Mid-infrared and total X-ray fluorescence spectroscopy complementarity for assessment of soil properties uri icon


  • Diffuse reflectance Fourier transformed mid-infrared (DRIFT-MIR) spectroscopy can predict many soil properties but extractable nutrients are often predicted poorly. This paper tested the combined DRIFT-MIR and total X-ray fluorescence (TXRF) spectroscopy analysis for prediction of soil properties related to soil fertility. A total of 700 soil samples from 44 stratified randomly located 100-km2 sentinel sites distributed across Sub-Saharan Africa (SSA) were analysed for physicochemical composition using conventional reference methods, and compared with MIR and TXRF spectra using Random Forests (RF) regression algorithm and an internal out-of-bag (OOB) validation. Mid-infrared spectra resulted in good prediction models (R2 > 0.80) for organic C and total N, Mehlich-3 Ca and Al, and pH. Moderately predicted (R2 > 0.60) were extractable Mg, P sorption index, sand, silt, and clay. Models were less satisfactory (R2 < 0.60) for Mehlich-3 extractable K, Mn, Fe, Cu, B, Zn, P, S, and Na, exchangeable acidity and electrical conductivity (Ecd). Inclusion of total element concentration data from TXRF analysis in the MIR RF models significantly reduced root mean square error of prediction by 70% for Ecd, 66% for Mehlich-3 Na, 61% for Mehlich-3 S, and 50% for Mehlich-3 B due to detection by TXRF of some saline soils that were not well predicted by MIR. Overall, both methods predicted soil properties that relate to nutrient buffering capacity, including some exchangeable bases, pH, P sorption capacity, clay content, and organic matter content, and fingerprint basic soil mineralogy. Thus, further research should test whether MIR and TXRF fingerprinting could better predict soil nutrient supply capacity, as determined by crop nutrient uptake potential, than conventional soil P, K and micronutrient tests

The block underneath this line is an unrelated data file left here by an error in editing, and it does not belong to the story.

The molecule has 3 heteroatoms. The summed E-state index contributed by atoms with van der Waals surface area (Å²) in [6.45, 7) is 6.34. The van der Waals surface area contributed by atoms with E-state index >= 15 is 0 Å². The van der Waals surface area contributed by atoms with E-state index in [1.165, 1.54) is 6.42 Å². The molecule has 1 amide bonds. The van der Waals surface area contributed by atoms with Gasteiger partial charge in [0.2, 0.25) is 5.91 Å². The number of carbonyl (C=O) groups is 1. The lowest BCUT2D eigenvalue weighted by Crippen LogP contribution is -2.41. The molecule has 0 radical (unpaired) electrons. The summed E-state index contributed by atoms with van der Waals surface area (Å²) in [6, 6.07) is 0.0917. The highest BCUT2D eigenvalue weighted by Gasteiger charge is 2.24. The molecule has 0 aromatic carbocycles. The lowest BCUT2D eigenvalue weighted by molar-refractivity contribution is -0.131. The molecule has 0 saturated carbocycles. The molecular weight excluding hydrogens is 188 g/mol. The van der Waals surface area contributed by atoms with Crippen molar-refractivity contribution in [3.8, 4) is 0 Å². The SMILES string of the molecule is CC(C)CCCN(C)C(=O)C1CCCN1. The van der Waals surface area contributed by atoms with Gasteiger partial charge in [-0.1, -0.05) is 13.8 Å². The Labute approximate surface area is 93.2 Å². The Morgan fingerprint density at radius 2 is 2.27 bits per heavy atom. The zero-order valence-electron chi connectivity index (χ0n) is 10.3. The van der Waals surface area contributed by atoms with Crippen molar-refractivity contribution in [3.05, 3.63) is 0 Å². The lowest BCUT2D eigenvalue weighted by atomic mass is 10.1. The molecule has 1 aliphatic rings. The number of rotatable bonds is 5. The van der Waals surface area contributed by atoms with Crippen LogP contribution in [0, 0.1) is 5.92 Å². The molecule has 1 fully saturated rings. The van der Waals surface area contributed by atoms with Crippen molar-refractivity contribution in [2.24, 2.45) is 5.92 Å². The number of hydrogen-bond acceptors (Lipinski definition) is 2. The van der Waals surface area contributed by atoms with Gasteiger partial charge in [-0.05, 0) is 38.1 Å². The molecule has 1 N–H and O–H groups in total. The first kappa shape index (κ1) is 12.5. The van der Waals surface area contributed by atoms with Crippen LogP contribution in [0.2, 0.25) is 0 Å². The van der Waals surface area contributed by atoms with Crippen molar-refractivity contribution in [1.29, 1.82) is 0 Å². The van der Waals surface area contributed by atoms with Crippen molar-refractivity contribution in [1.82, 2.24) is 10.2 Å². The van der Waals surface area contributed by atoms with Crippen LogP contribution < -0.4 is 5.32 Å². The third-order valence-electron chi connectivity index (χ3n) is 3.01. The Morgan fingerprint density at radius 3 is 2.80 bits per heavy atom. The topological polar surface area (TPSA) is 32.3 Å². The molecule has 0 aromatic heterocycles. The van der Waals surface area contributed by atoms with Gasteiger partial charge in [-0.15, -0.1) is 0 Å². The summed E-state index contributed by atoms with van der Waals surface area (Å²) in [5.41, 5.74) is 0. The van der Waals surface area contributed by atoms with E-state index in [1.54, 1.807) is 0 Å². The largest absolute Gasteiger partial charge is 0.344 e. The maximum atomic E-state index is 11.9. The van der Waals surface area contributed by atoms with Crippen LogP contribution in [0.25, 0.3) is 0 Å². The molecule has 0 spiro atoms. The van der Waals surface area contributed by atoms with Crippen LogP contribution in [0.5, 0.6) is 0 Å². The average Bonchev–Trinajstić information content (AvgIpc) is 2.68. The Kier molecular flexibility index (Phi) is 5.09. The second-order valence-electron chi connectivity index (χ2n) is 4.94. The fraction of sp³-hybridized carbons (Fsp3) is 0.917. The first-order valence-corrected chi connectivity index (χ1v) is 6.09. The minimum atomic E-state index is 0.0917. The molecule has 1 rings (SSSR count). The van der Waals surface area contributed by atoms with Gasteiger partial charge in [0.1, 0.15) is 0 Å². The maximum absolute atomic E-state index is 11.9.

publication date

  • 2016